Predator-specific changes in the morphology and swimming performance of larval Rana lessonae

Wilson, R. S., Kraft, P. G. and Van Damme, R. (2005) Predator-specific changes in the morphology and swimming performance of larval Rana lessonae. Functional Ecology, 19 2: 238-244. doi:10.1111/j.1365-2435.2005.00958.x


Author Wilson, R. S.
Kraft, P. G.
Van Damme, R.
Title Predator-specific changes in the morphology and swimming performance of larval Rana lessonae
Journal name Functional Ecology   Check publisher's open access policy
ISSN 0269-8463
Publication date 2005-01-01
Year available 2005
Sub-type Article (original research)
DOI 10.1111/j.1365-2435.2005.00958.x
Open Access Status Not yet assessed
Volume 19
Issue 2
Start page 238
End page 244
Total pages 7
Editor D Robinson
K Goston
Place of publication Oxford
Publisher Blackwell Publishing Ltd
Language eng
Subject C1
270700 Ecology and Evolution
780105 Biological sciences
Abstract 1. We investigated the morphological responses of larval Rana lessonae to the presence of two predators with substantially different prey-detection and capture techniques; larval dragonflies (Aeshna cyanea) and the Pumpkinseed Sunfish (Lepomis gibossus). 2. We also examined the functional implications of any predator-induced morphological variation on their swimming ability by assessing performance during the initial stages of a startle response. 3. We found the morphological responses of larval R. lessonae were dependent on the specific predator present. Tadpoles raised in the presence of dragonfly larvae preying upon conspecific tadpoles developed total tail heights 5.4% deeper and tail muscles 4.7% shallower than tadpoles raised in a non-predator environment, while tadpoles raised with sunfish possessed tails 2% shallower and tail muscles 2.5% higher than non-predator-exposed tadpoles. 4. Predator-induced morphological variation also significantly influenced swimming performance. Tadpoles raised with sunfish possessed swimming speeds 9.5 and 14.6% higher than non- and dragonfly predator groups, respectively. 5. Thus, the expression of these alternative predator-morphs leads to a functional trade-off in performance between the different environments.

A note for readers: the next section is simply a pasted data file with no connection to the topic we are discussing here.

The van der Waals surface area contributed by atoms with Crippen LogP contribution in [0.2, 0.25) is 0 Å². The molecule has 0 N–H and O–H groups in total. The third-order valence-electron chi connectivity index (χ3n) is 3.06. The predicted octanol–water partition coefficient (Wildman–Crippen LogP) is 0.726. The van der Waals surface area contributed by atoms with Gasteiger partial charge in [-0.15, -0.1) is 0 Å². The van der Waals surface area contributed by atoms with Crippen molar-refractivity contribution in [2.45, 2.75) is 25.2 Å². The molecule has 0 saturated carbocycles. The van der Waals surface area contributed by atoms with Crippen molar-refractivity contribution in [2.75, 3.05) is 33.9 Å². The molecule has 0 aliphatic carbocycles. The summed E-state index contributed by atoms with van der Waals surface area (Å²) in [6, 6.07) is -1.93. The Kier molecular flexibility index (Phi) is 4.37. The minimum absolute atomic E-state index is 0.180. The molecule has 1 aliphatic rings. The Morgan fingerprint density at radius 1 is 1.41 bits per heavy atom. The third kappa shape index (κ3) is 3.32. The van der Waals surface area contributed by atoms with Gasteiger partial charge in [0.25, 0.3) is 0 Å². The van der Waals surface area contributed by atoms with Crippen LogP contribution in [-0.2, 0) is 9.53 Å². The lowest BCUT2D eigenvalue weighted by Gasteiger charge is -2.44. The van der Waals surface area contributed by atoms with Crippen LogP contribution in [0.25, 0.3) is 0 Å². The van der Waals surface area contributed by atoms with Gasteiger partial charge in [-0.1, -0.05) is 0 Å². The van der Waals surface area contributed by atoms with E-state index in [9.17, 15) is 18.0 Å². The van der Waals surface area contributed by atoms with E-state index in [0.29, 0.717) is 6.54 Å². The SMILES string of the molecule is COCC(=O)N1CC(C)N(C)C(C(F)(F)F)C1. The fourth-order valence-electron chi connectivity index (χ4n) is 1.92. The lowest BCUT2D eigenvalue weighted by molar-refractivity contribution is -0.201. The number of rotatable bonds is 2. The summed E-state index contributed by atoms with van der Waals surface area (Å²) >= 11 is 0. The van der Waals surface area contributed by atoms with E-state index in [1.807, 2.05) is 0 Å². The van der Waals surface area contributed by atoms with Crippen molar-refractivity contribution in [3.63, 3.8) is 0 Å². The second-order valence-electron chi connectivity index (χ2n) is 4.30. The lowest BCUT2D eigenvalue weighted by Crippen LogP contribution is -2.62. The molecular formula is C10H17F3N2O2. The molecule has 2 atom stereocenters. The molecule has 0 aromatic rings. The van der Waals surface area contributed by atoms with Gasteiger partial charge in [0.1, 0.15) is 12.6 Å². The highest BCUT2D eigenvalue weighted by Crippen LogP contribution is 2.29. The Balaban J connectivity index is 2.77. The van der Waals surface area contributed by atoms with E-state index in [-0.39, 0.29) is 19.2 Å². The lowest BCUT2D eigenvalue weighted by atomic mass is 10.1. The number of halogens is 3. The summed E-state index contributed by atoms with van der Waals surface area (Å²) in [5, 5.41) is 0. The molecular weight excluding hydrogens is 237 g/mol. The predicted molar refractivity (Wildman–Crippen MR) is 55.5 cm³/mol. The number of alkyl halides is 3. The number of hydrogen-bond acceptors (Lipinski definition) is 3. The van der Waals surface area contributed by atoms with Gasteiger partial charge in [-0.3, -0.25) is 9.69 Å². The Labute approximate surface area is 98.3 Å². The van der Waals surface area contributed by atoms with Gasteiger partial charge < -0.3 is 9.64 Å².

Keyword Inducible Defence
Phenotypic Plasticity
Ecology
Inducible Defense
Anuran Larvae
Tail Shape
Locomotion
Responses
Daphnia
Costs
Ciliophora
Selection
Q-Index Code C1
Institutional Status UQ

 
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Created: Wed, 15 Aug 2007, 16:09:13 EST